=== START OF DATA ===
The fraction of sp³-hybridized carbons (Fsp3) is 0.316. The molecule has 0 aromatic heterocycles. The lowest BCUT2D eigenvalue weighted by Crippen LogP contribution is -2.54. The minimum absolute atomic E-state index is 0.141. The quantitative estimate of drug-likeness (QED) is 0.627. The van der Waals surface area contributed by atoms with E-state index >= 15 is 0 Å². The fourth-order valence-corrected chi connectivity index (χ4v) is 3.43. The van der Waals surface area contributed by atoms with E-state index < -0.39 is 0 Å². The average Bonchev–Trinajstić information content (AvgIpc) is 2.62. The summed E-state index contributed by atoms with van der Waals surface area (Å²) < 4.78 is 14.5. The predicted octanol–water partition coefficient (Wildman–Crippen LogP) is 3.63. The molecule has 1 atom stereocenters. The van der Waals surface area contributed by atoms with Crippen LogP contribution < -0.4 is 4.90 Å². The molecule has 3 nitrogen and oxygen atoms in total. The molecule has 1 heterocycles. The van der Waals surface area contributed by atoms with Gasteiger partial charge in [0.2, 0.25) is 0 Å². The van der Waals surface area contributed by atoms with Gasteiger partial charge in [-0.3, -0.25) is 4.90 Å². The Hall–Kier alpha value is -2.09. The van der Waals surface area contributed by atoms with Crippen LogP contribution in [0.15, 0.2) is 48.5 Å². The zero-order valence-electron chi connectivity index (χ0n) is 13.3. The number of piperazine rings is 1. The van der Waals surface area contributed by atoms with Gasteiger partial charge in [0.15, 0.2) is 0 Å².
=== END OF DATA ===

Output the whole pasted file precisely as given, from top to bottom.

The fraction of sp³-hybridized carbons (Fsp3) is 0.316. The molecule has 0 aromatic heterocycles. The lowest BCUT2D eigenvalue weighted by Crippen LogP contribution is -2.54. The minimum absolute atomic E-state index is 0.141. The quantitative estimate of drug-likeness (QED) is 0.627. The van der Waals surface area contributed by atoms with E-state index >= 15 is 0 Å². The fourth-order valence-corrected chi connectivity index (χ4v) is 3.43. The van der Waals surface area contributed by atoms with E-state index < -0.39 is 0 Å². The average Bonchev–Trinajstić information content (AvgIpc) is 2.62. The summed E-state index contributed by atoms with van der Waals surface area (Å²) < 4.78 is 14.5. The predicted octanol–water partition coefficient (Wildman–Crippen LogP) is 3.63. The molecule has 1 atom stereocenters. The van der Waals surface area contributed by atoms with Crippen LogP contribution < -0.4 is 4.90 Å². The molecule has 3 nitrogen and oxygen atoms in total. The molecule has 1 heterocycles. The van der Waals surface area contributed by atoms with Gasteiger partial charge in [0.2, 0.25) is 0 Å². The van der Waals surface area contributed by atoms with Gasteiger partial charge in [-0.3, -0.25) is 4.90 Å². The Hall–Kier alpha value is -2.09. The van der Waals surface area contributed by atoms with Crippen LogP contribution in [0.15, 0.2) is 48.5 Å². The zero-order valence-electron chi connectivity index (χ0n) is 13.3. The number of piperazine rings is 1. The van der Waals surface area contributed by atoms with Gasteiger partial charge in [0.15, 0.2) is 0 Å².